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If you are based in the United Kingdom and have any interest at all in travel, you probably collect Avios. Maybe you are based in London and travel for business purposes every once in a while; you probably earn Avios on your flights with British Airways and its partners. Perhaps you shop at Tesco and know that 240 Avios usually offers better value than a £1 reduction in your food bill. You might have a credit card that rewards you with Avios. Fast or slow, you probably have managed to accumulate some Avios. And here at Inside Flyer we pass along tips to help you earn Avios easily and effectively.
So, the question becomes “how best should I use my Avios?” Saving them for retirement is a bad idea. Devaluations are always a risk in this hobby, so “earn and burn” is our mantra, and it should be yours.
I can propose a very simple answer to that question, unpopular though it may be amongst more advanced Avios collectors. But any time you spend Avios and think to yourself “that worked out well, I should keep collecting Avios”; that is surely a good use of Avios. By the same token, if you’ve spent hundreds of pounds on surcharges and thought “that was a bit rubbish, why did I bother collecting those Avios”, then your choice of reward was likely to have been a poor use of Avios.
In order to avoid that sinking sensation of having wasted your time collecting Avios, here are a few ideas for how best to use your Avios.
- Reward Flight Saver
Sometimes the simplest is the best. Reward Flight Saver (RFS) is available to members who have earned at least 1 Avios in the last 12 months. RFS applies to British Airways flights of less than 2,000 miles, which basically means flights between London and Europe / North Africa, although there are a handful of flights outside of the UK that also qualify for RFS.
The Avios required for a one-way RFS award are:
- 4,000 / 4,500 Avios off-peak / peak each-way up to 650 miles in distance (i.e. Paris, Amsterdam)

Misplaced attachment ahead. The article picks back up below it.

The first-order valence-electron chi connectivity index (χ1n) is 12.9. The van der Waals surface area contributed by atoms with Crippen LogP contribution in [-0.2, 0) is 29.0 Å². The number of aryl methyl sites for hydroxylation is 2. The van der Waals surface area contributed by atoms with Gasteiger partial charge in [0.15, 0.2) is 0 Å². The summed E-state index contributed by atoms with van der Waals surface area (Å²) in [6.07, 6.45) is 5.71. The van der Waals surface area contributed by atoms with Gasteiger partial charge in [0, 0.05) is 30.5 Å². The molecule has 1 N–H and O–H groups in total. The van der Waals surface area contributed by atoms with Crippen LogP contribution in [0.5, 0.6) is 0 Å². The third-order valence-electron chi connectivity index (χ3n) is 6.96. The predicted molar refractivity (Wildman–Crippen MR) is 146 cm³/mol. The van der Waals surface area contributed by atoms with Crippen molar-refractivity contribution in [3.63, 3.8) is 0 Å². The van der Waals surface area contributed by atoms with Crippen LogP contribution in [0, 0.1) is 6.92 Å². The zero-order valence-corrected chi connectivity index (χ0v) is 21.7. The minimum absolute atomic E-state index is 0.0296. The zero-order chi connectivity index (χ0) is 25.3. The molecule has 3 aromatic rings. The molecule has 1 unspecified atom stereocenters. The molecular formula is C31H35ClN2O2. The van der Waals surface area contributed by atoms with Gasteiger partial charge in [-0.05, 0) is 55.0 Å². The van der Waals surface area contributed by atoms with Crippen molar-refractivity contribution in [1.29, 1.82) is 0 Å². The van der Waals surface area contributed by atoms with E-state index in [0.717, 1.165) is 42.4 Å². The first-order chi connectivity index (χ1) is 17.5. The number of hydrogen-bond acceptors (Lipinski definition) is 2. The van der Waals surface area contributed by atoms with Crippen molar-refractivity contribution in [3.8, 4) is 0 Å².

- 6,500 / 7,500 Avios off-peak / peak from 651 to 1,150 miles in distance (i.e. Rome, Helsinki)
- 8,500 / 10,000 Avios off-peak / peak from 1,151 to 2,000 miles in distance (i.e. Athens, Canary Islands)
The value of RFS comes from the cap on taxes and surcharges that you otherwise would have to pay. You will only pay a maximum of £17.50 in Economy and £25 in Business. You might think this is only fair, but actually a passenger departing London Heathrow costs BA £30 in airport charges and £13 in government tax (£26 for Business Class). So, BA are paying £25.50 out of their own pocket (more in Business) so you can fly to Europe from Heathrow; keep that in mind as you grumble about paying for a sandwich and drink starting in January!
I avoid talking about return flights with RFS for a simple reason. Most of the time, RFS should be booked on a one-way basis. If you book a return flight, you will pay £35/£50. However, there are many airports in Europe that charge airlines less than £17.50/£25 in taxes and airport charges. Whenever this is the case – Dublin is a good example – you will pay less than £17.50.
Apart from 2-for-1 vouchers and the like, I am unaware of any major downsides from booking two RFS one-ways instead of a return. Reward cancellation fees are the same – you won’t ever get your £17.50 or £35 back. With one-ways, you’re free to travel out or back on a different airline, particularly valuable if you are flexible airport-wise and can replace a reward with a cheap LCC fare, saving those precious Avios. (or alternatively, you might only find reward space on one leg with British Airways – book what you can, rather than waiting and potentially missing out on everything). If you miss the first leg of a return ticket, any future flights are automatically cancelled. Booking a one-way allows you to oversleep, miss your flight, continue to your destination some other way, yet still have a valid return ticket.
- Reducing or Avoiding Taxes / Surcharges
Apart from RFS, a savvy Avios collector actually should avoid rewards on British Airways as much as possible. This oddity is due to the surcharges that BA adds to rewards. I have yet to read a compelling defense of this practice by the airline, but luckily surcharges can sometimes be avoided or reduced. Here are a few ideas how:
Fly from Brazil or Hong Kong
This might seem a random place to start, but the authorities in Brazil and Hong Kong have essentially outlawed surcharges. Therefore, BA cannot add surcharges to rewards that depart from those jurisdictions. For UK residents this likely means booking one-way rewards and potentially even making a special effort to return from one of those two places if travelling elsewhere in the region. Apart from RFS, this is the only way to fly on British Airways without paying those nasty surcharges.